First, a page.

Hale Hamilton, the London-based specialist engineering and manufacturing company, has celebrated the success of its engineering apprenticeship scheme by making awards to two teams of apprentices at DSEi 2013 and launching a new, dedicated apprentice training centre at its facility in Uxbridge.
Every year, Hale Hamilton takes on at least three apprentices from schools close to its Uxbridge site, giving them a four-year work-based training programme that provides an opportunity to gain knowledge, skills and competence in mechanical engineering. Most of their time is spent in the workplace, doing real work with other Hale Hamilton employees. The work is paid and leads to an industry-recognised qualification such as Key Skills, NVQ and BTech in mechanical engineering.
The Apprentice Challenge Awards are being presented in recognition of the success of two teams of apprentices in rising to the challenge of designing and constructing a model warship and submarine, using only scrap materials from the factory, within a budget of £500 and within 200 hours. Each team chose a naval subject for their model as this is representative of one business sector in which Hale Hamilton operates. The models were displayed at DSEi 2013 on stand S9-493 in the Naval Zone, adjacent to the naval theatre.
To support the continued growth and success of the Apprentice Scheme for young engineers, Hale Hamilton has also launched a new dedicated Apprentice Training Centre at its facility in Uxbridge, making this one of the largest SME Engineering Apprenticeships in the UK.
Hale Hamilton is part of the Circor International group of companies and is a leading provider of high-performance, high pressure valves and valve systems for fluid and gas control solutions. Applications are delivered for defence, power generation, offshore oil and gas, pharmaceutical and other industry sectors. All Hale Hamilton products are designed and manufactured in the UK at Uxbridge, London, using the latest manufacturing techniques and facilities. The Apprentice Scheme plays a critical role in securing the correct skills for the Uxbridge facility.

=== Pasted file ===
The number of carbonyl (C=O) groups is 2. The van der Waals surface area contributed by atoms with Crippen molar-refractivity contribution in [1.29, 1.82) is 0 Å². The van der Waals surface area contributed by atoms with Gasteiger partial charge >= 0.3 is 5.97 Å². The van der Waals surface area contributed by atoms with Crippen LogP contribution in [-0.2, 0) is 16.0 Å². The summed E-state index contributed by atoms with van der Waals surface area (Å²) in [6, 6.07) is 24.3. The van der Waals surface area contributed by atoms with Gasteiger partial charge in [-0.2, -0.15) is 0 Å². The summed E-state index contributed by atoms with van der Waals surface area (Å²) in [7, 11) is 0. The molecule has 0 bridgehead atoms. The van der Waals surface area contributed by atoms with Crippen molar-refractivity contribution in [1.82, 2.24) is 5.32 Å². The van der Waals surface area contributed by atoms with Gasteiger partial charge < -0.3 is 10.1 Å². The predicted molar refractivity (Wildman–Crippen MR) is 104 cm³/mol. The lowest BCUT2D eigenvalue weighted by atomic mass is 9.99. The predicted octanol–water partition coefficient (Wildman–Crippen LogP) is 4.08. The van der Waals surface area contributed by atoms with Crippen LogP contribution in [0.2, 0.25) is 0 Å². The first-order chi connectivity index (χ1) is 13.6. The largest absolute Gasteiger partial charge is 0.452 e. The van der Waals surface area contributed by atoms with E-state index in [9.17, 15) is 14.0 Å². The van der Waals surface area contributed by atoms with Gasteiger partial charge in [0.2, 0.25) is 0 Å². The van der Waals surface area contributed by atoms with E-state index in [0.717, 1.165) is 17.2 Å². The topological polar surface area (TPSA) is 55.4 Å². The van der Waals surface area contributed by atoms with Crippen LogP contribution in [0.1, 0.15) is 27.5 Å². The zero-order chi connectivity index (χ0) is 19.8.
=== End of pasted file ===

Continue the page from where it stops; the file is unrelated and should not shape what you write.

Sales dirctor Bill Dormer, who is responsible for defence business at Hale Hamilton, commented: "Our modern apprenticeship in engineering is absolutely crucial in attracting young people into our business. It helps to sustain our manufacturing and skills base and plays a key role in helping to improve and maintain core engineering skills in British industry. The apprentices develop skills for life and most will move on to full time employment with us once their apprenticeship has been completed."
Hale Hamilton MD Allan Goodbrand said: "The Apprentice Challenge was extremely successful and the apprentices have created ingenious and creative models using many of the skills and techniques they have learnt during their training. Rear Admiral Parker is presenting each team with an award to recognise their skills and achievement. Congratulations to all of the successful apprentices."